A startup from L.A. is taking big data to the hills –the Hollywood hills, to be exact. Their online polls may change the face of pop culture, or at least rank it from one to ten.
Hollywood feeds off of the latest trends. If you have popular interest captured into usable statistics, you have a formula for blockbuster hits.
Now replace Hollywood with any other source of pop culture content, your data is still immensely valuable.
Organizing information and isolating patterns that create draw is something that movie producers and investors have practiced since the dawn of film. If you ride the wave of a trend, you profit. If you gather enough data to recognize upcoming trends, you have a true treasure trove.#Ranker gathers user data on the latest trends to let you know what's popular.Click To Tweet
That’s where Ranker comes in. Ranker gathers data from its users to draw correlations between people’s various media interests to map trends and aid content creators in finding the next big thing.
How Ranker Operates
Ranker is a startup company based out of Los Angeles, and they maintain a website that gets over 10 million votes each month about popular subjects across the spectrum of pop culture.
The company gathers revenue from ads, but it is starting to make more money by selling data from its informal online polls available to the public. Some data is free, while other analysis is offered to companies at a price. The idea is that the intersections between fandoms will help content creators cast, develop and market their productions.
The ad revenue alone has had eager buyers interested in acquiring Ranker, but according to CEO Clark Benson the company isn’t going anywhere until they have at least put their polling data to work.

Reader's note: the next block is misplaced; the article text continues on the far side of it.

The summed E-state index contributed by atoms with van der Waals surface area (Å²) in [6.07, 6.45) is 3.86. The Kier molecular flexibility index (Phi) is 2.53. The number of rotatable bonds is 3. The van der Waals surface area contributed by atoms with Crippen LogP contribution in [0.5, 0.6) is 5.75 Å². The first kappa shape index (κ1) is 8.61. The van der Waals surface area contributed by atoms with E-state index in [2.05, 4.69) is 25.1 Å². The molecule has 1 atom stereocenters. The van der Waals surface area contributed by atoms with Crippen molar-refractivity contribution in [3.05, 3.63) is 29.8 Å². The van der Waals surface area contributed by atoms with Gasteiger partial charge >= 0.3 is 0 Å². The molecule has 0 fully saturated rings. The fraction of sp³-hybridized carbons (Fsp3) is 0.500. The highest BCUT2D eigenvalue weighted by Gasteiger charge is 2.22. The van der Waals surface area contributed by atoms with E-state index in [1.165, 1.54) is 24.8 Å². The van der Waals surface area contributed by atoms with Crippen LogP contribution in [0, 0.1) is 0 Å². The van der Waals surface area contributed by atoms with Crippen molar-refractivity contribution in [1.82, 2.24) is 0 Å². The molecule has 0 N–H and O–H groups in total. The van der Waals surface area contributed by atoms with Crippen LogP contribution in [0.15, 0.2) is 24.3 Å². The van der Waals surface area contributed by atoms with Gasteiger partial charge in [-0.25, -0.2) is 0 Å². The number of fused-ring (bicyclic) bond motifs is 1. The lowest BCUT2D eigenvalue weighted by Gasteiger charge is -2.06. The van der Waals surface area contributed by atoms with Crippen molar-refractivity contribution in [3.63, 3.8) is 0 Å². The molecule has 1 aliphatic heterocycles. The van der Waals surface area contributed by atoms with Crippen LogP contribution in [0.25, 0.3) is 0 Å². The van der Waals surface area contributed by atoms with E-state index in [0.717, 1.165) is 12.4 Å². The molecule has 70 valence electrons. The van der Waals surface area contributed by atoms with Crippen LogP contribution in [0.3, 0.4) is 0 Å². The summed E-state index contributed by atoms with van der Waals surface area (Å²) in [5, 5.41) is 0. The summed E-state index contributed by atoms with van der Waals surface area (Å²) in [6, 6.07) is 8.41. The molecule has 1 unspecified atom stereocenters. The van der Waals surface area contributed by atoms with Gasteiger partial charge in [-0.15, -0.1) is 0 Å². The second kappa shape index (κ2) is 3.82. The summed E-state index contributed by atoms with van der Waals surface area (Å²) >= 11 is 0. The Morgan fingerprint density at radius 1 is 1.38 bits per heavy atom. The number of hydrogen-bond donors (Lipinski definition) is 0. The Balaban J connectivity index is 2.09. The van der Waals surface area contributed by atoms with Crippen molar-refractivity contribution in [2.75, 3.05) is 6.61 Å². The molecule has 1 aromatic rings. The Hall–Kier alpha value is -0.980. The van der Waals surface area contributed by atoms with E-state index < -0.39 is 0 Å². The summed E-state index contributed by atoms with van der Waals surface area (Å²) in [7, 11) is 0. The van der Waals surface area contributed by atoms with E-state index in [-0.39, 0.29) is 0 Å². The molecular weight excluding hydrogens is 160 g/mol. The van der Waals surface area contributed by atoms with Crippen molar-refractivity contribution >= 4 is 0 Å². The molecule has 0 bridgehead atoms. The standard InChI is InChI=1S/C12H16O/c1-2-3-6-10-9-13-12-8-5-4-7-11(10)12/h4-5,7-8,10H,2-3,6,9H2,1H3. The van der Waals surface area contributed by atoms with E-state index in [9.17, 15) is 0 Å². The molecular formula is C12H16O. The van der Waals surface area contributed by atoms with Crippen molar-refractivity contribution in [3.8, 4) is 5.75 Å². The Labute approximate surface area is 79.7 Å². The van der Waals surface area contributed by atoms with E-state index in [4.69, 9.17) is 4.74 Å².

The polls themselves are informal pop-culture rankings (hence the name). With a minimal amount of clickbait, multitudes of users are led to while away the time ranking their favorite actors, sports stars, and cats (cause we all know the internet loves its cats). That data, however, is Benson’s ‘bread and butter’. “We can poll everything Gallup is never going to poll,” says Benson, and to an extent he is correct. The subjects of the polls are inconsequential to anyone but fans, so there is a natural audience accuracy for the data.
Ranker remains a highly sought after product, however, so Benson may decide to sell at some point in the future.
The Future According to Ranker
Benson isn’t at his first rodeo. His previous startup, a social media dating service called ECrush, sold to Hearst in 2006, so the CEO has the experience to tell him when to sell and when not to, and right now he’s planning to wait things out.
Ranker doesn’t have personal details on people, which is not preferable for many partners, but the details that they do have are unique, and if Ranker can support analysis that plans a huge entertainment success, then those details sell themselves.
Ranker can make money off of more than just the analysis of the lists. Companies can pay them to sponsor lists, as well, and their traffic could likely support such a venture. Their technology could help advertisers find target audiences, which is essential in today’s marketing atmosphere.
Benson says that “Next year would be the time to nail down the big-picture strategy,” which suggests that he may be in it for the long haul. And if he can create a new kind of product that taps an old kind of demand, it’s easy to see why he would be.